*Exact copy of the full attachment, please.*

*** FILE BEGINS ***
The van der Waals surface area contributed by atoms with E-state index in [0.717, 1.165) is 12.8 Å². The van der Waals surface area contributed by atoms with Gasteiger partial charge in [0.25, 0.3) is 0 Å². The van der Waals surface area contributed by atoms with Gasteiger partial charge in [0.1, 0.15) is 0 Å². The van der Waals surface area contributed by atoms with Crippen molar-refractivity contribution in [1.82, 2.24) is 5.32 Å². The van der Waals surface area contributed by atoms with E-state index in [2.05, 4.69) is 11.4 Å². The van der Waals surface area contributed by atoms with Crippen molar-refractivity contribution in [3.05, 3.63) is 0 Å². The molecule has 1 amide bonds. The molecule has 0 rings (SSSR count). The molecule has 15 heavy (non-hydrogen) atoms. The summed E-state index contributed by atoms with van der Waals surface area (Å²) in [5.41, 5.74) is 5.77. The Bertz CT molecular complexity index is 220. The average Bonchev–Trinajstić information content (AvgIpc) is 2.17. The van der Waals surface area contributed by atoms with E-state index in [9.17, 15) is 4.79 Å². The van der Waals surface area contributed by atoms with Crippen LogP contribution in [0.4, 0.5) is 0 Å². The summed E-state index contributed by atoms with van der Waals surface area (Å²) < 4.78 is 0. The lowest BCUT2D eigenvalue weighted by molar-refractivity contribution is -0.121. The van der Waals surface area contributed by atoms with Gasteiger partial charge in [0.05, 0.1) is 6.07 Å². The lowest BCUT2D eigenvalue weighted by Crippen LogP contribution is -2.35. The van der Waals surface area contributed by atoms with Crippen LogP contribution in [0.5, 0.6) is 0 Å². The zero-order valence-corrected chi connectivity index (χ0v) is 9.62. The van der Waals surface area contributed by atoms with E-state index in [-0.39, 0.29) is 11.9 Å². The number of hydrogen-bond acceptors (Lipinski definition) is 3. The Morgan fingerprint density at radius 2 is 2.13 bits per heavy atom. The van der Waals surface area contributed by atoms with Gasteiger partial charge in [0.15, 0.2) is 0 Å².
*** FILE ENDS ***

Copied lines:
The van der Waals surface area contributed by atoms with E-state index in [0.717, 1.165) is 12.8 Å². The van der Waals surface area contributed by atoms with Gasteiger partial charge in [0.25, 0.3) is 0 Å². The van der Waals surface area contributed by atoms with Gasteiger partial charge in [0.1, 0.15) is 0 Å². The van der Waals surface area contributed by atoms with Crippen molar-refractivity contribution in [1.82, 2.24) is 5.32 Å². The van der Waals surface area contributed by atoms with E-state index in [2.05, 4.69) is 11.4 Å². The van der Waals surface area contributed by atoms with Crippen molar-refractivity contribution in [3.05, 3.63) is 0 Å². The molecule has 1 amide bonds. The molecule has 0 rings (SSSR count). The molecule has 15 heavy (non-hydrogen) atoms. The summed E-state index contributed by atoms with van der Waals surface area (Å²) in [5.41, 5.74) is 5.77. The Bertz CT molecular complexity index is 220. The average Bonchev–Trinajstić information content (AvgIpc) is 2.17. The van der Waals surface area contributed by atoms with E-state index in [9.17, 15) is 4.79 Å². The van der Waals surface area contributed by atoms with Crippen LogP contribution in [0.4, 0.5) is 0 Å². The summed E-state index contributed by atoms with van der Waals surface area (Å²) < 4.78 is 0. The lowest BCUT2D eigenvalue weighted by molar-refractivity contribution is -0.121. The van der Waals surface area contributed by atoms with Gasteiger partial charge in [0.05, 0.1) is 6.07 Å². The lowest BCUT2D eigenvalue weighted by Crippen LogP contribution is -2.35. The van der Waals surface area contributed by atoms with Crippen LogP contribution in [0.5, 0.6) is 0 Å². The zero-order valence-corrected chi connectivity index (χ0v) is 9.62. The van der Waals surface area contributed by atoms with E-state index in [-0.39, 0.29) is 11.9 Å². The number of hydrogen-bond acceptors (Lipinski definition) is 3. The Morgan fingerprint density at radius 2 is 2.13 bits per heavy atom. The van der Waals surface area contributed by atoms with Gasteiger partial charge in [0.15, 0.2) is 0 Å².